March 1 is Higher Education Day at Alabama State House
02/17/2012From the Higher Education Partnership
As has been the tradition for fourteen years, the Higher Education Partnership, representing the 150,000 students, faculty, staff, alumni and administrators of the state’s four-year universities, is sponsoring the annual Higher Education Day. The 2012 program is set for March 1 at the Alabama State House.
Higher Education Day will begin with a parade at 10:30 a.m. from the Cramton Bowl area of Montgomery and move to the State House. The university constituents will march to the State House to begin delivering the reminder that Universities are Vital to Alabama’s Future!
After the parade, the traditional rally will begin at 11 a.m. and last until noon. Lunch on the Capitol grounds will follow. During the rally, the Alabama State University, the Jacksonville State University, and the University of West Alabama bands will perform. Governor Robert Bentley, Lieutenant Governor Kay Ivey, Speaker Mike Hubbard, Senator Vivian Figures, Representative Jay Love and Senator Jabo Waggoner have all been invited to speak.
The expected crowd of 2000+ participants from Alabama State University, Alabama A&M University, Auburn University, Auburn Montgomery, Jacksonville State University, Troy University, The University of Alabama, The University of Alabama at Birmingham, The University of Alabama in Huntsville, The University of Montevallo, The University of North Alabama, The University of South Alabama, and The University of West Alabama will remind the state’s leaders that their institutions are leaving a difference-making impression on the state.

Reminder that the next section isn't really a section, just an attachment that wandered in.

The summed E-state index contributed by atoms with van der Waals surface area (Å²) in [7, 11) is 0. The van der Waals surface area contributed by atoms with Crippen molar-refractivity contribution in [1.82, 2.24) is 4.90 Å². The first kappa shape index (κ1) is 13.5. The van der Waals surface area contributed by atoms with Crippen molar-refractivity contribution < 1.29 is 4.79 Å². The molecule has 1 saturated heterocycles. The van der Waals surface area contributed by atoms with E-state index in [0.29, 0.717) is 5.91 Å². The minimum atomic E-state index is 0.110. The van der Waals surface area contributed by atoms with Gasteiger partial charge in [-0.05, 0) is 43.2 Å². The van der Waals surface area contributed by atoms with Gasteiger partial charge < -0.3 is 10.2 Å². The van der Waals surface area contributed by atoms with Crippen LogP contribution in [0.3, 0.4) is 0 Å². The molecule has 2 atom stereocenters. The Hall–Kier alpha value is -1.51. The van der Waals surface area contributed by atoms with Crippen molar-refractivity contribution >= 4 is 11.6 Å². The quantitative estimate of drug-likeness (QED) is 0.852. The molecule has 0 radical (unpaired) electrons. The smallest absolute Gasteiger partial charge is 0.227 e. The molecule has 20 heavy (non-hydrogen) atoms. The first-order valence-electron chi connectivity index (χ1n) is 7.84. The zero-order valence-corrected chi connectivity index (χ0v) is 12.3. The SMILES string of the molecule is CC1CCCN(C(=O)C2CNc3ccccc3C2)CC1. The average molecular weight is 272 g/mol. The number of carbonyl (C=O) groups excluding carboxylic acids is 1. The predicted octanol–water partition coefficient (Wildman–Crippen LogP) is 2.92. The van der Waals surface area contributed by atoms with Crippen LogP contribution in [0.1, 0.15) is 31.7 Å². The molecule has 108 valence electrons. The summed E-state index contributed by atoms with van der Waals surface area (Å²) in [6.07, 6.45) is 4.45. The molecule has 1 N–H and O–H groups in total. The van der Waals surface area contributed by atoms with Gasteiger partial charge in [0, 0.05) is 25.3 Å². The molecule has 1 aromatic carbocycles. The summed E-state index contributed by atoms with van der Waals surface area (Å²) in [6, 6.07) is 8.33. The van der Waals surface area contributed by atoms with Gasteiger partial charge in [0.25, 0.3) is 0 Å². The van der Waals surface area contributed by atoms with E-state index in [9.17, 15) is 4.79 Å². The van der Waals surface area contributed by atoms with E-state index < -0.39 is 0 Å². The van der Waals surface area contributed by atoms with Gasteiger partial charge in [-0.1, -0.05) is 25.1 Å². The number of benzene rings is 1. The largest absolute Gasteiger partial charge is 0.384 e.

The 2012 advocacy event is being held at an important time in the State of Alabama. The economy is starting to move forward and universities are primed to assist the state in taking advantage of the opportunities that are to come. Likewise, the university community is preparing the leaders and entrepreneurs of tomorrow. To be as successful as possible, the universities are simply asking the state to support these efforts with equitable funding. A return to the funding formula of one-third for higher education and two-thirds for K-12 would be a fair result.